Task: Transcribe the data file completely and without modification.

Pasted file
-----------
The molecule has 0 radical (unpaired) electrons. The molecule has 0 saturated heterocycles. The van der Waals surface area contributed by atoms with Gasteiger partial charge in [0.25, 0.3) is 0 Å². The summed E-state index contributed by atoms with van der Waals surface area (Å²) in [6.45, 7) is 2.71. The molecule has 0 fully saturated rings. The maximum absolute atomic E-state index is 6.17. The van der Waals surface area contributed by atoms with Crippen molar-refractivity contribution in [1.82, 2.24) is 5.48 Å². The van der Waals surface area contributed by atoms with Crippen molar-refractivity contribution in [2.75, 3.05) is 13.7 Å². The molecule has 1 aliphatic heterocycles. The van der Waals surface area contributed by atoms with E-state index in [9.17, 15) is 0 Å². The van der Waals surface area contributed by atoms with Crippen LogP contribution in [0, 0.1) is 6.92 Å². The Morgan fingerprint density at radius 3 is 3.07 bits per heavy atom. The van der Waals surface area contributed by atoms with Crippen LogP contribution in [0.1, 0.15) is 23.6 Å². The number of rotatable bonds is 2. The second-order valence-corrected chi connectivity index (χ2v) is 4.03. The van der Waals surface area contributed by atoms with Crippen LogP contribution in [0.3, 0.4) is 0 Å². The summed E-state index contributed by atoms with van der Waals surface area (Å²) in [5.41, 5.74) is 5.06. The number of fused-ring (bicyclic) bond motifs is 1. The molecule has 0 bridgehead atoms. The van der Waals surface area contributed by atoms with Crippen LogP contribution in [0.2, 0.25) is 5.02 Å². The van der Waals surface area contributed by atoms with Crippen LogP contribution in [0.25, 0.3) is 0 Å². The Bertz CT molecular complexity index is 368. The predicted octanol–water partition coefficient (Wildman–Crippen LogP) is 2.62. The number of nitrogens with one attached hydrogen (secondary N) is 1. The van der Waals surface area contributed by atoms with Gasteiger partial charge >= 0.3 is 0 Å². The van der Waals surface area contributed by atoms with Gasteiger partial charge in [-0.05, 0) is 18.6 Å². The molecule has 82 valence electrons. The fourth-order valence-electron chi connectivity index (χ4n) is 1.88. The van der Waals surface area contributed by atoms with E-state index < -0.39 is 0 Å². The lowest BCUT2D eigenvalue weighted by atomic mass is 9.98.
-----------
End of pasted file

The molecule has 0 radical (unpaired) electrons. The molecule has 0 saturated heterocycles. The van der Waals surface area contributed by atoms with Gasteiger partial charge in [0.25, 0.3) is 0 Å². The summed E-state index contributed by atoms with van der Waals surface area (Å²) in [6.45, 7) is 2.71. The molecule has 0 fully saturated rings. The maximum absolute atomic E-state index is 6.17. The van der Waals surface area contributed by atoms with Crippen molar-refractivity contribution in [1.82, 2.24) is 5.48 Å². The van der Waals surface area contributed by atoms with Crippen molar-refractivity contribution in [2.75, 3.05) is 13.7 Å². The molecule has 1 aliphatic heterocycles. The van der Waals surface area contributed by atoms with E-state index in [9.17, 15) is 0 Å². The van der Waals surface area contributed by atoms with Crippen LogP contribution in [0, 0.1) is 6.92 Å². The Morgan fingerprint density at radius 3 is 3.07 bits per heavy atom. The van der Waals surface area contributed by atoms with Crippen LogP contribution in [0.1, 0.15) is 23.6 Å². The number of rotatable bonds is 2. The second-order valence-corrected chi connectivity index (χ2v) is 4.03. The van der Waals surface area contributed by atoms with Crippen LogP contribution in [0.3, 0.4) is 0 Å². The summed E-state index contributed by atoms with van der Waals surface area (Å²) in [5.41, 5.74) is 5.06. The number of fused-ring (bicyclic) bond motifs is 1. The molecule has 0 bridgehead atoms. The van der Waals surface area contributed by atoms with Crippen LogP contribution in [0.2, 0.25) is 5.02 Å². The van der Waals surface area contributed by atoms with Crippen LogP contribution in [0.25, 0.3) is 0 Å². The Bertz CT molecular complexity index is 368. The predicted octanol–water partition coefficient (Wildman–Crippen LogP) is 2.62. The number of nitrogens with one attached hydrogen (secondary N) is 1. The van der Waals surface area contributed by atoms with Gasteiger partial charge >= 0.3 is 0 Å². The van der Waals surface area contributed by atoms with Gasteiger partial charge in [-0.05, 0) is 18.6 Å². The molecule has 82 valence electrons. The fourth-order valence-electron chi connectivity index (χ4n) is 1.88. The van der Waals surface area contributed by atoms with E-state index < -0.39 is 0 Å². The lowest BCUT2D eigenvalue weighted by atomic mass is 9.98.